Saturday night at the Metropolitan Opera was a great night for Mozart. You can go to the opera house, or the concert hall, for many a moon and not hear Mozart so well served. On the stage was La clemenza di Tito, his opera of 1791 (his final year).

There are six singers in this opera (as in Così fan tutte, another Mozart opera, as it happens). What are the odds they will all be good? They were all very good. There was no weak link in the chain.

You want the orchestra to be first-rate. It was. You want the same for the chorus. And it was.

Also, you want a production that is absolutely fitting. Jean-Pierre Ponnelle’s, which premiered in 1984, is. To me, it looks like Tito sounds.

Not least—and maybe most—you want a superb conductor. Lothar Koenigs, a German, filled the bill. If Google is right, I have reviewed him just once before, in the 2015–16 Met season. He substituted for James Levine in Lulu, the Berg opera. I said that Koenigs conducted “with sure understanding and skill.”

He did on Saturday night as well. The entire evening had Mozartean mechanics and spirit.

Sometimes Tito is imperial, sometimes personal. Koenigs and his forces reflected all that.

The music was neither too heavy nor too light. It was bold and incisive; it was also tender and poignant. Sometimes Tito is imperial, sometimes personal. Koenigs and his forces reflected all that. Tempos, phrasing, and dynamics were well-nigh inarguable.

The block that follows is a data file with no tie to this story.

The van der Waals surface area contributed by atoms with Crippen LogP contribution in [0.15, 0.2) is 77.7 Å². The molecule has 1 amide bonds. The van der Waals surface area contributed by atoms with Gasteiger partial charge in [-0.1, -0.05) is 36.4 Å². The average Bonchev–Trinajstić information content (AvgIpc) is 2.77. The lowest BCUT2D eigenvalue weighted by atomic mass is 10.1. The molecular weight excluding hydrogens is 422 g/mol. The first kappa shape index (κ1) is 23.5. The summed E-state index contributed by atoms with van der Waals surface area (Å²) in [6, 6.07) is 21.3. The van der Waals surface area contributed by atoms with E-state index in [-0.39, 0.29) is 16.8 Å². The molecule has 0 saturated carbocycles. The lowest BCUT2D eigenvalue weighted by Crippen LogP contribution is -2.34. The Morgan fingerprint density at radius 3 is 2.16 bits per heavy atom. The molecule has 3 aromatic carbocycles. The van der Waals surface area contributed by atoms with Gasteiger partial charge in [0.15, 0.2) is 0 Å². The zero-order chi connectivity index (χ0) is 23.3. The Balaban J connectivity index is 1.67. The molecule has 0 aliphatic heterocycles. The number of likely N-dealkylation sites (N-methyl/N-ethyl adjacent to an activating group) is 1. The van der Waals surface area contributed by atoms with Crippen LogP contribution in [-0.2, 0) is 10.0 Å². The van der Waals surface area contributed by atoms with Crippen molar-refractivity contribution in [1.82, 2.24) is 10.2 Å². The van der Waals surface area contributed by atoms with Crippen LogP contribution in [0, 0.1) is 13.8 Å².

I thought of Neville Marriner and Levine himself. Their approach to Mozart was respectful—but never fearful, never dainty, never smacking of “period.” Neither were they mindlessly explosive or crude. They found the “sweet spot.” So did Koenigs.

Foremost among the singers, perhaps, was Joyce DiDonato, the American mezzo, who sang the part of Sesto. Though the cast was well balanced, Tito threatened to become The Joyce DiDonato Show. She was in top form, with a beautiful voice, secure technique, and dramatic flair.

Joyce DiDonato. Photo: Richard Termine.

In 2014, I interviewed Christa Ludwig, the legendary German mezzo, who praised two singers of today. One was Anja Harteros, the German soprano; the other was DiDonato.

In the opera’s final pages, I thought of a famous phrase from poetry: “fearful symmetry.” This was symmetry, but not fearful.

Another mezzo onstage was Emily D’Angelo, an Italian Canadian. She portrayed Annio, and she hardly put a foot wrong. Elza van den Heever, the South African soprano, was Vitellia. She was now and then slightly shrill, but this went with the character: Vitellia was a shrew, the villainess of the piece. Van den Heever was always a compelling presence. Another soprano, Ying Fang, sang Servilia. This young woman from China furthered her reputation for pure, intelligent Mozart.

There are two men in this opera (in addition to the two female singers who portray men). One was Christian Van Horn, an American bass-baritone, who sang Publio. He was glowing and virile—and yet properly measured. The title role, Tito, was taken by Matthew Polenzani, the American tenor, who is a veteran Mozartean. He was every inch a king, or emperor. And his voice has a kindness, which can suggest the “clemency” of Tito.

Matthew Polenzani and Joyce DiDonato. Photo: Richard Termine.

What else is there to say? I could gush on, but you get the picture. In the opera’s final pages, I thought of a famous phrase from poetry: “fearful symmetry.” This was symmetry, but not fearful. Rather, it was magnificent and Mozartean. Everything was in balance, composed—right.

Play it again.

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